glu is very configurable and offers many different approaches for configuring it:
- simple tweaks like port numbers in the meta model
- more advanced tweaks, like jvm parameters, in the meta model (configTokens sections)
- config templates which lets you add/delete/modify any file in the distributions that will be generated during setup
- console plugins to extend/modify the behavior of the console
Although glu offers many configuration points, the defaults are usually sensible and you should be good without tweaking anything until there is a specific need.
These concepts are new since glu 5.1.0. If you are using a prior version of glu, the configuration is mostly manual. The documentation that comes bundled with glu has more details.
- glu comes bundled with several components (clis and servers) distributed as raw packages under the packages/ top folder.
- glu also comes bundled with a tool (setup.sh), that is used as part of the setup process to generate the distributions (which are ready to install/run packages).
- In order for the setup tool to generate the right set of packages tailored for your environment, you need to define, at the very least, a glu meta model which essentially describes where each component needs to go (on which host they are installed).
- In addition, the meta model lets you tweak several configuration parameters if the default ones are not satisfactory.
- The setup tool also lets you provide additional templates to further tweak what goes inside the distributions (for example, you can replace the glu logo with your own, substitute a library with another one, change any startup script, etc...).
Understanding the setup workflow¶
When you generate the distributions (Step 4: Generate the distributions [-D]), this is what happens:
- the glu meta model is parsed to build an in-memory representation of the model
- based on information in the glu meta model, for each raw package
- the package is copied under the outputFolder (with the proper naming)
- each template in the config-templates folder(s) for this package is processed (this step uses information coming from the meta model including config tokens) and the resulting file is copied under the proper destination in the distribution.
- if requested, the distribution is compressed (.tgz)
config templates are explained later, but the simplest template is simply a regular file that needs to be copied as-is in the distribution.
A config-templates folder is simply a directory with a structure like this:
agent-cli/ agent-server/ console-cli/ console-server/ zookeeper-cluster/ zookeeper-server/
Every single directory in the config-templates folder (and recursively) is optional. So if you simply want to tweak the console server distribution, then you only need to create a console-server top folder.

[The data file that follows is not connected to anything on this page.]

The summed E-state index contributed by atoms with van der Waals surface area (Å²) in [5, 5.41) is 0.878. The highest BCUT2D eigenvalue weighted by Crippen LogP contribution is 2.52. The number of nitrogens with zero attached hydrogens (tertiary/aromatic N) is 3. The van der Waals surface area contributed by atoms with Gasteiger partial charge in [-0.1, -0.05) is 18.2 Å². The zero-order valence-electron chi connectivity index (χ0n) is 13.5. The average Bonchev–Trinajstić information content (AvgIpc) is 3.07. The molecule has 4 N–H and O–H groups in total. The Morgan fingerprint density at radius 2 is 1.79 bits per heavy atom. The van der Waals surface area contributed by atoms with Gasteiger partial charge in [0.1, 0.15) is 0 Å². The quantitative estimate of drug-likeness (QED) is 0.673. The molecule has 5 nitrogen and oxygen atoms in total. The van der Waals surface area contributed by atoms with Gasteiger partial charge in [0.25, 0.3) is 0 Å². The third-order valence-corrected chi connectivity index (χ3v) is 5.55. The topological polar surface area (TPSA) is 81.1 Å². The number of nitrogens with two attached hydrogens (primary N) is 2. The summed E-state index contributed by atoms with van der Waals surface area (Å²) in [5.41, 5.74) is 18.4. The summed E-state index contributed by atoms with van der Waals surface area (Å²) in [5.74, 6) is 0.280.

Each top folder mimics the directory structure of a package and contains templates. For example:
agent-cli/ conf/ readme.txt
represents a valid config-templates folder. The resulting agent-cli distribution will contain the file readme.txt under the conf folder.
The folder structure can contain some replacement tokens:
console-server/ @jetty.distribution@/ conf/ glu/ keys/
A template is a file that lives in a config-templates. The exact location of the template file in the directory struture represents the location where the (processed) template will end up in the distribution. There are 4 kinds of templates each processed with different rules (ordered from simplest to most sophisticated):
- no specific extention (ex: readme.txt) => the file will simply be copied with no processing. This is perfect if you want to simply add/override files in the final distribution (like the glu logo, etc...).
- the file ends with .xtmpl (ex: readme.txt.xtmpl) => the file will be processed with simple token replacements (@xxxx@ syntax). This is perfect if you have simple static tokens to replace.
- the file ends with .gtmpl (ex: readme.txt.gtmpl) => the file will be processed through the groovy template engine (similar to .gsp files): you can have loops, if conditions, and the meta model is always accessible. This is perfect if you need to decide on values based on the meta model itself.
- the file ends with ctmpl (ex: readme.txt.ctmpl) => the file will be interpreted as a groovy code template, meaning it will be executed as a script (very similar concept to glu scripts!) with a shell variable and a toResource variable pointing to the final location of the file. This is usually used for more advanced use cases when the other kinds of templates do not work (for example if you want to delete files and/or folders from the distribution).
glu comes with a set of default templates (under packages/org.linkedin.glu.packaging-setup-<version>/config-templates) that are a good starting point.
If a template has the executable bit set (+x), it will be preserved after processing/copying.
The concept of templates is also available directly in your glu script with the shell.processTemplate call.
Providing your own config-templates¶
Although you can certainly tweak the config templates that comes bundled with glu, it is not recommended. Every version of glu will come with its set of templates which may change from time to time. This is why it is better to define your own set of config templates outside of the glu distribution and invoke the setup command this way:
setup.sh --config-templates-root "<default>" --config-templates-root /path_to_your_own_configs_root
The order is important: the parameter "<default>" instructs the setup process to use the built-in config templates first, then use your own templates second.
The config templates are processed with config tokens which are simple maps of key/value pairs. The key is always a String and the value needs to be a valid json type. They are defined in the glu meta model.